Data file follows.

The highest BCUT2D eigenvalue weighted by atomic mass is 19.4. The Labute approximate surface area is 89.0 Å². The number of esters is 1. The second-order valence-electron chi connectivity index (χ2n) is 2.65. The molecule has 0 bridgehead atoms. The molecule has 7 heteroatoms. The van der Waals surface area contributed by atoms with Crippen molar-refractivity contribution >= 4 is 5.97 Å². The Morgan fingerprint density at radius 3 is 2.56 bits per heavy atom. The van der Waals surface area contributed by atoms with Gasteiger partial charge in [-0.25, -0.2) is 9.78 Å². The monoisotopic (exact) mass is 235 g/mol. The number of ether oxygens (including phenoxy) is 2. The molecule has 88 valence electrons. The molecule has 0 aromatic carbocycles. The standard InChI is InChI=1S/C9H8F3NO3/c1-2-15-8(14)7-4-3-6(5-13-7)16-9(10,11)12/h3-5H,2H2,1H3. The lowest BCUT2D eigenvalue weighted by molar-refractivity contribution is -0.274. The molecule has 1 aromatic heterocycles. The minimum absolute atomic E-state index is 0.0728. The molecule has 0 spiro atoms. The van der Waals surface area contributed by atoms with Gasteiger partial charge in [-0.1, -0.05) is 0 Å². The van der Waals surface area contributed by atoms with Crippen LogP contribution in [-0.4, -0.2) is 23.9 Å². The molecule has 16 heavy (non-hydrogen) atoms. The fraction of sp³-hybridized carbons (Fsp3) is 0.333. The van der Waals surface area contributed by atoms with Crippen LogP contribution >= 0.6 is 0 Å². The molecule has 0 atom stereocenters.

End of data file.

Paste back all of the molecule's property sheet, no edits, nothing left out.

The highest BCUT2D eigenvalue weighted by atomic mass is 19.4. The Labute approximate surface area is 89.0 Å². The number of esters is 1. The second-order valence-electron chi connectivity index (χ2n) is 2.65. The molecule has 0 bridgehead atoms. The molecule has 7 heteroatoms. The van der Waals surface area contributed by atoms with Crippen molar-refractivity contribution >= 4 is 5.97 Å². The Morgan fingerprint density at radius 3 is 2.56 bits per heavy atom. The van der Waals surface area contributed by atoms with Gasteiger partial charge in [-0.25, -0.2) is 9.78 Å². The monoisotopic (exact) mass is 235 g/mol. The number of ether oxygens (including phenoxy) is 2. The molecule has 88 valence electrons. The molecule has 0 aromatic carbocycles. The standard InChI is InChI=1S/C9H8F3NO3/c1-2-15-8(14)7-4-3-6(5-13-7)16-9(10,11)12/h3-5H,2H2,1H3. The lowest BCUT2D eigenvalue weighted by molar-refractivity contribution is -0.274. The molecule has 1 aromatic heterocycles. The minimum absolute atomic E-state index is 0.0728. The molecule has 0 spiro atoms. The van der Waals surface area contributed by atoms with Gasteiger partial charge in [-0.1, -0.05) is 0 Å². The van der Waals surface area contributed by atoms with Crippen LogP contribution in [-0.4, -0.2) is 23.9 Å². The molecule has 16 heavy (non-hydrogen) atoms. The fraction of sp³-hybridized carbons (Fsp3) is 0.333. The van der Waals surface area contributed by atoms with Crippen LogP contribution >= 0.6 is 0 Å². The molecule has 0 atom stereocenters.